We might appeal to the Westminster Confession of Faith for clarity. From “Of God’s Eternal Decree,” we learn that Calvinists insist that God has decreed whatsoever should occur on the earth and among mortals in time; and then this concession is granted: “Although God knows whatsoever may or can come to pass upon all supposed conditions; yet has He not decreed anything because He foresaw it as future, or as that which would come to pass upon such conditions.” (link) We might challenge the Calvinist thusly: By what method can God foreknow whatsoever “may or can come to pass upon all supposed conditions” if He has already, from eternity past, decreed whatsoever shall occur on the earth and among mortals? Whence derives this knowledge of whatsoever “may or can come to pass upon all supposed conditions”? If the Calvinist is allowed this concession then the Arminian is permitted the concession that God can know/foreknow a contingency.

Arminius insists that the knowledge/foreknowledge of God is not the cause of what occurs.9 This belief is derided by the Calvinist: if God has not decreed whatever occurs then He is relinquishing His sovereignty and omnipotence.10 In essence, then, the Calvinist is the one who will not allow freedom to God to order His own dominion as He sees fit — a dominion that allows for a significant amount of freedom among His subjects. “But,” so someone will ask, “if God knows what will take place, in time, then how can He also know a contingency?” When we suggest that an act is necessary, we frame the matter not by the knowledge/foreknowledge of God, but that the act is rendered necessary by the decree of God from eternity past. We cannot conflate the knowledge/foreknowledge of God with necessity; the two notions are not synonymous.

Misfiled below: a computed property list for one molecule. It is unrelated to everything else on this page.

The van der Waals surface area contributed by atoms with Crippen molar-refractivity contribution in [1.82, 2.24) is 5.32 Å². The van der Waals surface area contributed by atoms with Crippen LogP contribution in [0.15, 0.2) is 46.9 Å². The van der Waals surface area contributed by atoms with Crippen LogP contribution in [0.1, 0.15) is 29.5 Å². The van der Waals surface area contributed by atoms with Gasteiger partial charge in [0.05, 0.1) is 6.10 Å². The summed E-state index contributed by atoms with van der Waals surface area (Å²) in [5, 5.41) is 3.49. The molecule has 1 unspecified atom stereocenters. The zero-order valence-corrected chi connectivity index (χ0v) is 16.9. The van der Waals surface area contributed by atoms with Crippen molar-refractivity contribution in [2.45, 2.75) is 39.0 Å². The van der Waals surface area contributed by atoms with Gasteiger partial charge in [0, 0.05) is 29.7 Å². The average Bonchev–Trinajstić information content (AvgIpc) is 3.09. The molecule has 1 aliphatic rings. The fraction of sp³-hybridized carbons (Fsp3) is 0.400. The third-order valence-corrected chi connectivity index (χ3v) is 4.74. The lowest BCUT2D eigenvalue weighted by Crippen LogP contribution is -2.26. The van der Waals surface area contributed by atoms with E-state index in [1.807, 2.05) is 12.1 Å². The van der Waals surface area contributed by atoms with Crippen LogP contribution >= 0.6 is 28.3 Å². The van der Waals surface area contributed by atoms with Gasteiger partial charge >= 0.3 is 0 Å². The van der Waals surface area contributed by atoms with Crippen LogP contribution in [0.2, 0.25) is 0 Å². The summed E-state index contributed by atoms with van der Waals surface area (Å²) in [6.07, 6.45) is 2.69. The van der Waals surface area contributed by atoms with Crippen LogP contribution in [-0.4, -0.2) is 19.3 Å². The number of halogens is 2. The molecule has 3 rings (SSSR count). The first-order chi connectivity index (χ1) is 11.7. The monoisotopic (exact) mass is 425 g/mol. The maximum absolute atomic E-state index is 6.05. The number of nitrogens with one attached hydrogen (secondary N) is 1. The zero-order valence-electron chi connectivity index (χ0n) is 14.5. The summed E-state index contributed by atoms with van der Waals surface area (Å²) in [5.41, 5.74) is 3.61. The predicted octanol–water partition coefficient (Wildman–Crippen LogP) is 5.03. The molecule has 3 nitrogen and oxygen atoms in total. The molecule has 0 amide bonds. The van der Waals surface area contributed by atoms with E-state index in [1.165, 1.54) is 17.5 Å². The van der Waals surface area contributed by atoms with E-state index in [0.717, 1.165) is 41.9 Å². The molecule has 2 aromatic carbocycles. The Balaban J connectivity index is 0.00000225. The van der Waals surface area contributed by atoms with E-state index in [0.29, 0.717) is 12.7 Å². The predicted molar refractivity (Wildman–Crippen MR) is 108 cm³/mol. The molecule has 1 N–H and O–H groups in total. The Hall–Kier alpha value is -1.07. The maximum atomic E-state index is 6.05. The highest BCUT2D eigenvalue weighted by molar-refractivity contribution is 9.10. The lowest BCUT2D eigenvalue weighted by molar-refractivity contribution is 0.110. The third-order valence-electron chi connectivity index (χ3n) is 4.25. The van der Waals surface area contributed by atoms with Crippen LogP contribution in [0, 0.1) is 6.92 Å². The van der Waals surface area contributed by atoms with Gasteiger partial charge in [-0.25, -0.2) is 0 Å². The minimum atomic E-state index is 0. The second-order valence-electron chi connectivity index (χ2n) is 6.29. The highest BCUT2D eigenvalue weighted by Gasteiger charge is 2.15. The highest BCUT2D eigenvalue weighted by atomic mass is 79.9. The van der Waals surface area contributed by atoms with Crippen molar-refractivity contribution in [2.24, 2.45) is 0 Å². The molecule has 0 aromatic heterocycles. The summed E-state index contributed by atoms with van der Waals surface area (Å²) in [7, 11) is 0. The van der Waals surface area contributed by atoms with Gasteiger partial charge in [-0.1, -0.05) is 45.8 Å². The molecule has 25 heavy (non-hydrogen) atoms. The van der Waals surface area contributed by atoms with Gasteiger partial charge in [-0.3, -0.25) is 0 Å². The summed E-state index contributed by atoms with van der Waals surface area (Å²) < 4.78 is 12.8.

Until an act is committed, a person is permitted to the choosing of various options, the act of choosing itself being self-caused even if influenced by the Holy Spirit (regarding a good act). Of course, all choosing is enacted within the sovereign reality of God’s governance, since God is the Sustainer of all human beings, and in Him we live and move and have our being. (Acts 17:28) Even the act of sin is carried out by the sinner within the confines of the reality of the sovereignty of God via God’s divine concurrence. Dr. Roger Olson rightly states:

Arminius was puzzled about the accusation that he held corrupt opinions respecting the providence of God, because he went out of his way to affirm it. He even went so far as to say that every human act, including sin, is impossible without God’s cooperation! This is simply part of divine concurrence, and Arminius was not willing to regard God as a spectator. . . . Arminius argued that when God has permitted an act, God never denies concurrence to a rational and free creature for that would be contradictory. In other words, once God decides to permit an act, even a sinful one, he cannot [wills not to] consistently withhold the power to commit it.

However, in the case of sinful or evil acts, whereas the same event is produced by both God [since God is sustaining the very being of the individual while he or she sins, as well as permitting the act to be carried out, even if against His holy will and just desire] and the human being, the guilt of the sin is not transferred to God, because God is the effecter of the act but only the permitter of the sin itself. This is why Scripture sometimes attributes evil deeds to God; because God concurs with them. God cooperates with the sinners who commit them. But that does not mean God is the efficacious cause of them or wills them, except according to his “consequent will.” God allows them and cooperates with them unwillingly [as it were] in order to preserve the sinners liberty, without which sinners would not be responsible and repentant persons would not enter into a truly personal and loving relationship with God.11